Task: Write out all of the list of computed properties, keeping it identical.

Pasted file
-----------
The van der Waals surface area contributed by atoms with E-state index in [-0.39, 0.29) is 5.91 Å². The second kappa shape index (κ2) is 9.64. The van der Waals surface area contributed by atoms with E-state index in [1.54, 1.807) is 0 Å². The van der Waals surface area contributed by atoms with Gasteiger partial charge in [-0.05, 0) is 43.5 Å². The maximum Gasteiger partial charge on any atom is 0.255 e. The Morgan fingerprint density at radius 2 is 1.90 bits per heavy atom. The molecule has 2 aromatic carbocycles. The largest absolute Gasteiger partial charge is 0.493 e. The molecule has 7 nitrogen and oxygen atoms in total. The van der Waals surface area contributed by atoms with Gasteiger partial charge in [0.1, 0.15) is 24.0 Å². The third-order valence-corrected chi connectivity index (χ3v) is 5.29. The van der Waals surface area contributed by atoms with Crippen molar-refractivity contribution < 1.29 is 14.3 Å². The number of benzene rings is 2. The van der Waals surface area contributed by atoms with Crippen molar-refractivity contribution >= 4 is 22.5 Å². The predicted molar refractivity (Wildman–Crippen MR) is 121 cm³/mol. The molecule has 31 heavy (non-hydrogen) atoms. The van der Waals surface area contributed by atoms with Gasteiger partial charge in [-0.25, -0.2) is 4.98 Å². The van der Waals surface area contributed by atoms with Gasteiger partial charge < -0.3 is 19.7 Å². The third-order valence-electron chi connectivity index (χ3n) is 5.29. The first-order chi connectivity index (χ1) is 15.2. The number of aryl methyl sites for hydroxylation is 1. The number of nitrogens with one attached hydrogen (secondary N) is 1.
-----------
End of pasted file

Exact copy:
The van der Waals surface area contributed by atoms with E-state index in [-0.39, 0.29) is 5.91 Å². The second kappa shape index (κ2) is 9.64. The van der Waals surface area contributed by atoms with E-state index in [1.54, 1.807) is 0 Å². The van der Waals surface area contributed by atoms with Gasteiger partial charge in [-0.05, 0) is 43.5 Å². The maximum Gasteiger partial charge on any atom is 0.255 e. The Morgan fingerprint density at radius 2 is 1.90 bits per heavy atom. The molecule has 2 aromatic carbocycles. The largest absolute Gasteiger partial charge is 0.493 e. The molecule has 7 nitrogen and oxygen atoms in total. The van der Waals surface area contributed by atoms with Gasteiger partial charge in [0.1, 0.15) is 24.0 Å². The third-order valence-corrected chi connectivity index (χ3v) is 5.29. The van der Waals surface area contributed by atoms with Crippen molar-refractivity contribution < 1.29 is 14.3 Å². The number of benzene rings is 2. The van der Waals surface area contributed by atoms with Crippen molar-refractivity contribution >= 4 is 22.5 Å². The predicted molar refractivity (Wildman–Crippen MR) is 121 cm³/mol. The molecule has 31 heavy (non-hydrogen) atoms. The van der Waals surface area contributed by atoms with Gasteiger partial charge in [-0.25, -0.2) is 4.98 Å². The van der Waals surface area contributed by atoms with Gasteiger partial charge < -0.3 is 19.7 Å². The third-order valence-electron chi connectivity index (χ3n) is 5.29. The first-order chi connectivity index (χ1) is 15.2. The number of aryl methyl sites for hydroxylation is 1. The number of nitrogens with one attached hydrogen (secondary N) is 1.